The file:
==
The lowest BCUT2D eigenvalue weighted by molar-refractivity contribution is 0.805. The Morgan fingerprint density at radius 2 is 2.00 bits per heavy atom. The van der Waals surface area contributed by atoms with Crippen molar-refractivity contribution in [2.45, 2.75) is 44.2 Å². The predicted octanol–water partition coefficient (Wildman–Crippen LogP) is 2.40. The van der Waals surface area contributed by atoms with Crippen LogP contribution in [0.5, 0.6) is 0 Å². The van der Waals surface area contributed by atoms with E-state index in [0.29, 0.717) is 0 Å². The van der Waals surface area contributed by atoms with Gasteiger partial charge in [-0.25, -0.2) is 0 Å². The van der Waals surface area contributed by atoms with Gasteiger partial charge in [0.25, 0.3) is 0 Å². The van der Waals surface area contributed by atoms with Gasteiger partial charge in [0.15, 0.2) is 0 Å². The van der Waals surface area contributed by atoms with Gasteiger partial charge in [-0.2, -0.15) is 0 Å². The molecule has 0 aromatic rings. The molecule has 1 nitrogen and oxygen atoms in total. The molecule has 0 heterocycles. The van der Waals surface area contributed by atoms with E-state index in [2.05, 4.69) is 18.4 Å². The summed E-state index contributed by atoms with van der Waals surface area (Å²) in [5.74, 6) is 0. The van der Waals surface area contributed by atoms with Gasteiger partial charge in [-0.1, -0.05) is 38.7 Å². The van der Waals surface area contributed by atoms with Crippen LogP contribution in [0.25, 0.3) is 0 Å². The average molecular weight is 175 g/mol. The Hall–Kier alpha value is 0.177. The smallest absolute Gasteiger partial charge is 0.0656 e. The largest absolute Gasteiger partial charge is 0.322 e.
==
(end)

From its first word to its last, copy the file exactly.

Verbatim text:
The lowest BCUT2D eigenvalue weighted by molar-refractivity contribution is 0.805. The Morgan fingerprint density at radius 2 is 2.00 bits per heavy atom. The van der Waals surface area contributed by atoms with Crippen molar-refractivity contribution in [2.45, 2.75) is 44.2 Å². The predicted octanol–water partition coefficient (Wildman–Crippen LogP) is 2.40. The van der Waals surface area contributed by atoms with Crippen LogP contribution in [0.5, 0.6) is 0 Å². The van der Waals surface area contributed by atoms with E-state index in [0.29, 0.717) is 0 Å². The van der Waals surface area contributed by atoms with Gasteiger partial charge in [-0.25, -0.2) is 0 Å². The van der Waals surface area contributed by atoms with Gasteiger partial charge in [0.25, 0.3) is 0 Å². The van der Waals surface area contributed by atoms with Gasteiger partial charge in [0.15, 0.2) is 0 Å². The van der Waals surface area contributed by atoms with Gasteiger partial charge in [-0.2, -0.15) is 0 Å². The molecule has 0 aromatic rings. The molecule has 1 nitrogen and oxygen atoms in total. The molecule has 0 heterocycles. The van der Waals surface area contributed by atoms with E-state index in [2.05, 4.69) is 18.4 Å². The summed E-state index contributed by atoms with van der Waals surface area (Å²) in [5.74, 6) is 0. The van der Waals surface area contributed by atoms with Gasteiger partial charge in [-0.1, -0.05) is 38.7 Å². The van der Waals surface area contributed by atoms with Crippen LogP contribution in [0.25, 0.3) is 0 Å². The average molecular weight is 175 g/mol. The Hall–Kier alpha value is 0.177. The smallest absolute Gasteiger partial charge is 0.0656 e. The largest absolute Gasteiger partial charge is 0.322 e.